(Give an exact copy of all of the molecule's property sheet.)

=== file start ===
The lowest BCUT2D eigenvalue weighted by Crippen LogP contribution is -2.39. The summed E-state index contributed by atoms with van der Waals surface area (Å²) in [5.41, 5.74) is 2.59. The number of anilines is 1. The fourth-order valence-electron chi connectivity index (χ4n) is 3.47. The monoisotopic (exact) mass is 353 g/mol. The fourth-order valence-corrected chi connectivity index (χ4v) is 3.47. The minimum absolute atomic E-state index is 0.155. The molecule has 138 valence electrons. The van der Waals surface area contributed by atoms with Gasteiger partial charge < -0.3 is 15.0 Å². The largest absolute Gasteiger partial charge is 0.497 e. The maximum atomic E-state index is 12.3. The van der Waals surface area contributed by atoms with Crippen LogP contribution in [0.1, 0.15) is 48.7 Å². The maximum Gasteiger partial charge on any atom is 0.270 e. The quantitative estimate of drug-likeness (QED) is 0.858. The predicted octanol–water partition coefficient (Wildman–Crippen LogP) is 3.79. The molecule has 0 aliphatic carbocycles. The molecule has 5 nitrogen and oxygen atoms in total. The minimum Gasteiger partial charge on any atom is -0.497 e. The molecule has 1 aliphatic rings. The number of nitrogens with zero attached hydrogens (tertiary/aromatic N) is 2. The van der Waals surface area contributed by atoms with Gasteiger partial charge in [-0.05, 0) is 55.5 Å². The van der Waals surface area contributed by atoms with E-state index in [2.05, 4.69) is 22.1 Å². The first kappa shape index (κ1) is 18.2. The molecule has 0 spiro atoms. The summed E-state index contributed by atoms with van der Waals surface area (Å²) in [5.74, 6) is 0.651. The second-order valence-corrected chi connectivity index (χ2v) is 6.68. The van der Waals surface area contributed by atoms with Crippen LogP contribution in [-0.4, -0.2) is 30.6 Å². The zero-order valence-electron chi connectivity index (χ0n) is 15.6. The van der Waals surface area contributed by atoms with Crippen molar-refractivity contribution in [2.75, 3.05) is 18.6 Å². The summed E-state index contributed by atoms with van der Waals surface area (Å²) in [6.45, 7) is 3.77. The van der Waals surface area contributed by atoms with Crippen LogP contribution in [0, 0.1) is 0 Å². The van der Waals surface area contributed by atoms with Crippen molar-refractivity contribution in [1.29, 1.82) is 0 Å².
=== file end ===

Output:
The lowest BCUT2D eigenvalue weighted by Crippen LogP contribution is -2.39. The summed E-state index contributed by atoms with van der Waals surface area (Å²) in [5.41, 5.74) is 2.59. The number of anilines is 1. The fourth-order valence-electron chi connectivity index (χ4n) is 3.47. The monoisotopic (exact) mass is 353 g/mol. The fourth-order valence-corrected chi connectivity index (χ4v) is 3.47. The minimum absolute atomic E-state index is 0.155. The molecule has 138 valence electrons. The van der Waals surface area contributed by atoms with Gasteiger partial charge < -0.3 is 15.0 Å². The largest absolute Gasteiger partial charge is 0.497 e. The maximum atomic E-state index is 12.3. The van der Waals surface area contributed by atoms with Crippen LogP contribution in [0.1, 0.15) is 48.7 Å². The maximum Gasteiger partial charge on any atom is 0.270 e. The quantitative estimate of drug-likeness (QED) is 0.858. The predicted octanol–water partition coefficient (Wildman–Crippen LogP) is 3.79. The molecule has 0 aliphatic carbocycles. The molecule has 5 nitrogen and oxygen atoms in total. The minimum Gasteiger partial charge on any atom is -0.497 e. The molecule has 1 aliphatic rings. The number of nitrogens with zero attached hydrogens (tertiary/aromatic N) is 2. The van der Waals surface area contributed by atoms with Gasteiger partial charge in [-0.05, 0) is 55.5 Å². The van der Waals surface area contributed by atoms with E-state index in [2.05, 4.69) is 22.1 Å². The first kappa shape index (κ1) is 18.2. The molecule has 0 spiro atoms. The summed E-state index contributed by atoms with van der Waals surface area (Å²) in [5.74, 6) is 0.651. The second-order valence-corrected chi connectivity index (χ2v) is 6.68. The van der Waals surface area contributed by atoms with Crippen LogP contribution in [-0.4, -0.2) is 30.6 Å². The zero-order valence-electron chi connectivity index (χ0n) is 15.6. The van der Waals surface area contributed by atoms with Crippen molar-refractivity contribution in [2.75, 3.05) is 18.6 Å². The summed E-state index contributed by atoms with van der Waals surface area (Å²) in [6.45, 7) is 3.77. The van der Waals surface area contributed by atoms with Crippen LogP contribution in [0, 0.1) is 0 Å². The van der Waals surface area contributed by atoms with Crippen molar-refractivity contribution in [1.29, 1.82) is 0 Å².